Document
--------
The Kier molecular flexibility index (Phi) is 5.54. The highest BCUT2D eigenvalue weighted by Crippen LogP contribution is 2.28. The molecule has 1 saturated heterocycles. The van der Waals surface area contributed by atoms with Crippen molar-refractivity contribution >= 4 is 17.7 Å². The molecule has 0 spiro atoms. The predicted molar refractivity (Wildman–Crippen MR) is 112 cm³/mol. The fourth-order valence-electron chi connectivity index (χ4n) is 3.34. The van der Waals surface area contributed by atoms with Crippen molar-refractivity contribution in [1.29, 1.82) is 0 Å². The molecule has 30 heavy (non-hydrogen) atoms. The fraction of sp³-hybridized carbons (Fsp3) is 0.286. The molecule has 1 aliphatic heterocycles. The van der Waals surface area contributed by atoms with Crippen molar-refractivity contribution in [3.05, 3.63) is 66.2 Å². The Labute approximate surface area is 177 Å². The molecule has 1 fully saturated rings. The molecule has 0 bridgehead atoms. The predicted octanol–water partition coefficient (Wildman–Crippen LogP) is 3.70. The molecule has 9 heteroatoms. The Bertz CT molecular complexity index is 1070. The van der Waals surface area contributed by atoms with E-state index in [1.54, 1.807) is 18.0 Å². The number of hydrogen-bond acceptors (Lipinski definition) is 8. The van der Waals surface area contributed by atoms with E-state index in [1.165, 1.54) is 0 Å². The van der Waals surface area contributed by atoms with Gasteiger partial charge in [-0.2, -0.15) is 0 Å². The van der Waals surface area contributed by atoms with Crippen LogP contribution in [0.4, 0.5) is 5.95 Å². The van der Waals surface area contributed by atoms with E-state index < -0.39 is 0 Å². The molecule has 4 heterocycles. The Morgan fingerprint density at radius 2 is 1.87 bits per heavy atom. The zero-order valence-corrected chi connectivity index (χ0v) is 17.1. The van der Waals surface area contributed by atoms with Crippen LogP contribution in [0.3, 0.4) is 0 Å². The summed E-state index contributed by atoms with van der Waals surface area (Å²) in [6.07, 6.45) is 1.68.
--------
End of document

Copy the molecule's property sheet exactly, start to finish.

The Kier molecular flexibility index (Phi) is 5.54. The highest BCUT2D eigenvalue weighted by Crippen LogP contribution is 2.28. The molecule has 1 saturated heterocycles. The van der Waals surface area contributed by atoms with Crippen molar-refractivity contribution >= 4 is 17.7 Å². The molecule has 0 spiro atoms. The predicted molar refractivity (Wildman–Crippen MR) is 112 cm³/mol. The fourth-order valence-electron chi connectivity index (χ4n) is 3.34. The van der Waals surface area contributed by atoms with Crippen molar-refractivity contribution in [1.29, 1.82) is 0 Å². The molecule has 30 heavy (non-hydrogen) atoms. The fraction of sp³-hybridized carbons (Fsp3) is 0.286. The molecule has 1 aliphatic heterocycles. The van der Waals surface area contributed by atoms with Crippen molar-refractivity contribution in [3.05, 3.63) is 66.2 Å². The Labute approximate surface area is 177 Å². The molecule has 1 fully saturated rings. The molecule has 0 bridgehead atoms. The predicted octanol–water partition coefficient (Wildman–Crippen LogP) is 3.70. The molecule has 9 heteroatoms. The Bertz CT molecular complexity index is 1070. The van der Waals surface area contributed by atoms with E-state index in [1.54, 1.807) is 18.0 Å². The number of hydrogen-bond acceptors (Lipinski definition) is 8. The van der Waals surface area contributed by atoms with E-state index in [1.165, 1.54) is 0 Å². The van der Waals surface area contributed by atoms with Gasteiger partial charge in [-0.2, -0.15) is 0 Å². The van der Waals surface area contributed by atoms with Crippen LogP contribution in [0.4, 0.5) is 5.95 Å². The van der Waals surface area contributed by atoms with E-state index < -0.39 is 0 Å². The molecule has 4 heterocycles. The Morgan fingerprint density at radius 2 is 1.87 bits per heavy atom. The zero-order valence-corrected chi connectivity index (χ0v) is 17.1. The van der Waals surface area contributed by atoms with Crippen LogP contribution in [0.3, 0.4) is 0 Å². The summed E-state index contributed by atoms with van der Waals surface area (Å²) in [6.07, 6.45) is 1.68.